California Family Law Attorney


CAL Family Code Section 2034:

How Do I Object To A Flarpl?

Family Code section 2034 sets forth the grounds for objecting to a FLARPL, along with the family court's power to deny or limit them. See Family Code section 2033 if you'd like to know what a FLARPL is or to read more of my thoughts about them.

Subsection (a) gives judges broad discretion to refuse to allow a FLARPL if it "would otherwise be unjust", but the strongest ground for opposing a FLARPL is the argument that it would result in the unequal division of the community estate in violation of Family Code section 2550. If the other party objects, subsection (b) empowers the court to independently inquire whether the case should be denominated "complex" within the meaning of Family Code section 2032(d), and quite notably it invites him or her to consider whether a better result would be to order the objecting party to fund some portion of the applicant's attorney fees from their separate property.

This is fascinating to me - in effect the consequence for complaining about a FLARPL coming into existence may be a judge responding with "hey, fine. I've got a better idea. You dip into your own pocket to pay for her (or his) fees instead!" It follows that if the other spouse or domestic partner files a Request for Order objecting to one, the best practice in responding to the objections is to counter with a Family Code section 2032 request for attorney fees and costs from the other party's separate property cash accounts (assuming such exists). Family Code section 2034 clearly implies that if money is so tight for one party that the only way they can retain or maintain their attorney to protect their rights is to use a FLARPL, a judge must inquire more deeply about the case and first consider whether separate property fees should be awarded instead!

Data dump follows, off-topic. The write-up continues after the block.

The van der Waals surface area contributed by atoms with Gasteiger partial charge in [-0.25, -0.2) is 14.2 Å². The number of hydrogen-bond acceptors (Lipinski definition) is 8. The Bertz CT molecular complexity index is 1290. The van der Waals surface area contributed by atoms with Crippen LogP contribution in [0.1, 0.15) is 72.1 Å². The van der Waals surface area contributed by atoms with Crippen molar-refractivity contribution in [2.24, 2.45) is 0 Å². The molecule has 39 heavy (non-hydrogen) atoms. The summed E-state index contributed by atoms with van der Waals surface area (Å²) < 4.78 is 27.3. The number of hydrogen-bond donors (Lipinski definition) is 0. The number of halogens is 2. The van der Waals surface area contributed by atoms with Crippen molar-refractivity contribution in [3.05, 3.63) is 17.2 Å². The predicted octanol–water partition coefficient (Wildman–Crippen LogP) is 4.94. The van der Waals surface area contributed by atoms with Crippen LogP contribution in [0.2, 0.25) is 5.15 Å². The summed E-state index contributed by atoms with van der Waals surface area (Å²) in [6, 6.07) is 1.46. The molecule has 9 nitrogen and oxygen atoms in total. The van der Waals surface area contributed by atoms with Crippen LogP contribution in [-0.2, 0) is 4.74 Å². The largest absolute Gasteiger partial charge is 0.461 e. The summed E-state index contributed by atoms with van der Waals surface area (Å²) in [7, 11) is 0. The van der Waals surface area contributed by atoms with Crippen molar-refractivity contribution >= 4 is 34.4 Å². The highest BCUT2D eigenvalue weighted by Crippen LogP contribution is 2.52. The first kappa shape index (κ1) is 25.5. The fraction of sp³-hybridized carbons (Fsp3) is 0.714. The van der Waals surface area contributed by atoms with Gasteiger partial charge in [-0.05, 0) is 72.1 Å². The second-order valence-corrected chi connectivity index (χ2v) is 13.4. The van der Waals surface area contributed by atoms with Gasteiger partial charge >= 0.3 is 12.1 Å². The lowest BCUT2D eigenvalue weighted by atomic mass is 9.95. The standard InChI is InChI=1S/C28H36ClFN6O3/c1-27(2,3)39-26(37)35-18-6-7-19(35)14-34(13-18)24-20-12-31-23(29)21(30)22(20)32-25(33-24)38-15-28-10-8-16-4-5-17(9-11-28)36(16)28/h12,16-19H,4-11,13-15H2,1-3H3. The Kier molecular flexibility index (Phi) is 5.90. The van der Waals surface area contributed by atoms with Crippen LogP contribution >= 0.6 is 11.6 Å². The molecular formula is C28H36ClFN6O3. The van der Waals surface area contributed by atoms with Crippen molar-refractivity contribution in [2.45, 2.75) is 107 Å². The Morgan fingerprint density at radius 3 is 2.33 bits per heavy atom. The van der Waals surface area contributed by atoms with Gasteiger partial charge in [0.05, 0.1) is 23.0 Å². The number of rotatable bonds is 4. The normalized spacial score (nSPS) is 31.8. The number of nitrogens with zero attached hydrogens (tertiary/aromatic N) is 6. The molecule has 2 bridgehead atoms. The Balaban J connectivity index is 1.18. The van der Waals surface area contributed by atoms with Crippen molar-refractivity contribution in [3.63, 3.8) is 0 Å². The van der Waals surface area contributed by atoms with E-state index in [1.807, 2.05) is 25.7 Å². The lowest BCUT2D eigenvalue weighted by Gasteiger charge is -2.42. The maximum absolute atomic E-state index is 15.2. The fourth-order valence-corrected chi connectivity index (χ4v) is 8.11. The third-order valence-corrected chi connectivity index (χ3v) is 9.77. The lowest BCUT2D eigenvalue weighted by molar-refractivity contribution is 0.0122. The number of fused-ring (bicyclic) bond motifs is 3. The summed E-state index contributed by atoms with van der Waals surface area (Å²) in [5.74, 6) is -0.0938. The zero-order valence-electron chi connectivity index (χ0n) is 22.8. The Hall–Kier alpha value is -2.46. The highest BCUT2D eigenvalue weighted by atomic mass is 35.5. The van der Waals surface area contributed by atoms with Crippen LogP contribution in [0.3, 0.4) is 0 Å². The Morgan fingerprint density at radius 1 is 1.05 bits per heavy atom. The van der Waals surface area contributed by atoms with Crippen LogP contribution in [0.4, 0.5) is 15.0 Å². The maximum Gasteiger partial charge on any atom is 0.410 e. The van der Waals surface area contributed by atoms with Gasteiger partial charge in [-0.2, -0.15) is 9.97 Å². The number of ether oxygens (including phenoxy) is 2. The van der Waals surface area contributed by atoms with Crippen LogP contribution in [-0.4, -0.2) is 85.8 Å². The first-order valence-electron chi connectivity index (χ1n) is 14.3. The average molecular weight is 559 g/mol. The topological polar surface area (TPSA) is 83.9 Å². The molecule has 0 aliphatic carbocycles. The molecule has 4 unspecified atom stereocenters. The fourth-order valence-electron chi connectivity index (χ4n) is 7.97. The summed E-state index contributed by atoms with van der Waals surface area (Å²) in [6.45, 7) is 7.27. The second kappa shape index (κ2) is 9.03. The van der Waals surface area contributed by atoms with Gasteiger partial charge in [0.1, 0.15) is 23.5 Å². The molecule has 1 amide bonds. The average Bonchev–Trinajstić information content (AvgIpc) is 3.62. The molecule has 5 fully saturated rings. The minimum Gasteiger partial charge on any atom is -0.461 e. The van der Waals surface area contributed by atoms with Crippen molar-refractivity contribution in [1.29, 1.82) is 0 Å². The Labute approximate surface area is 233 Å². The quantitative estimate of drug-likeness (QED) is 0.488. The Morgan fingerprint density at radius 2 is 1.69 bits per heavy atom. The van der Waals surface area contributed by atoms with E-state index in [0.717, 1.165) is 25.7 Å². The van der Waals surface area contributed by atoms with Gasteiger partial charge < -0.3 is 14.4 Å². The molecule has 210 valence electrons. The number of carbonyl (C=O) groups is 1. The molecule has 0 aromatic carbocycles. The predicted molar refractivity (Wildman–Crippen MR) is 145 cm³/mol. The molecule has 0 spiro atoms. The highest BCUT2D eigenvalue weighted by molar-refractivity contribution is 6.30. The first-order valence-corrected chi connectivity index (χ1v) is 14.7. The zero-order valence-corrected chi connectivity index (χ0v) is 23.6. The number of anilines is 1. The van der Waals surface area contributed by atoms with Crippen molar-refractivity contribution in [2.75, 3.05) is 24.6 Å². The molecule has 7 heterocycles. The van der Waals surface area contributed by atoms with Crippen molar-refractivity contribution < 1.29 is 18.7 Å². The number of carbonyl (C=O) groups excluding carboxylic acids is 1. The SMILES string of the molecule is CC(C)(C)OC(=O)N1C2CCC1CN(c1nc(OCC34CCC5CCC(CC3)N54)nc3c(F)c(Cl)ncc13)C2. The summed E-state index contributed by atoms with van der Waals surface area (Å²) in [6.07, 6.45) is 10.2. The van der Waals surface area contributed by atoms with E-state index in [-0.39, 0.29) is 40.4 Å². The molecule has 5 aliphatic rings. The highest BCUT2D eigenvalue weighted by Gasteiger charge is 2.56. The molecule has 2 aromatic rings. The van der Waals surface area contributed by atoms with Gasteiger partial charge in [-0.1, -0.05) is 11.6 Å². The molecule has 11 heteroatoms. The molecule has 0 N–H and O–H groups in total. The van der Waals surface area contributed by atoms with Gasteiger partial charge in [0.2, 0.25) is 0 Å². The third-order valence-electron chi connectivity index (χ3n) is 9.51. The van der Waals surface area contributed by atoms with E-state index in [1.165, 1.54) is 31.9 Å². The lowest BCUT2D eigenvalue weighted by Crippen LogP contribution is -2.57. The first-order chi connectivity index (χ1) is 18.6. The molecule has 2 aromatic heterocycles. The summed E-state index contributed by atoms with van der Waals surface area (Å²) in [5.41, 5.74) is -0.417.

Subsection (c) gives the family court continuing jurisdiction to resolve any disputes between the spouses, or between the lien holder attorney and either spouse, if requested to do so. Apparently this jurisdiction is not exclusive, but usually it would be the better choice if disputes or enforcement issues arise down the road.


Family Code section 2034

(a) On application of either party, the court may deny the family law attorney's real property lien described in Section 2033 based on a finding that the encumbrance would likely result in an unequal division of property because it would impair the encumbering party's ability to meet the party's fair share of the community obligations or would otherwise be unjust under the circumstances of the case. The court may also for good cause limit the amount of the family law attorney's real property lien. A limitation by the court is not to be construed as a determination of reasonable attorney's fees.
(b) On receiving an objection to the establishment of a family law attorney's real property lien, the court may on its own motion determine whether the case involves complex or substantial issues of fact or law related to property rights, visitation, custody, or support. If the court finds that the case involves one or more of these complex or substantial issues, the court may determine the appropriate, equitable allocation of fees and costs as provided in subdivision (d) of Section 2032.
(c) The court has jurisdiction to resolve any dispute arising from the existence of a family law attorney's real property lien.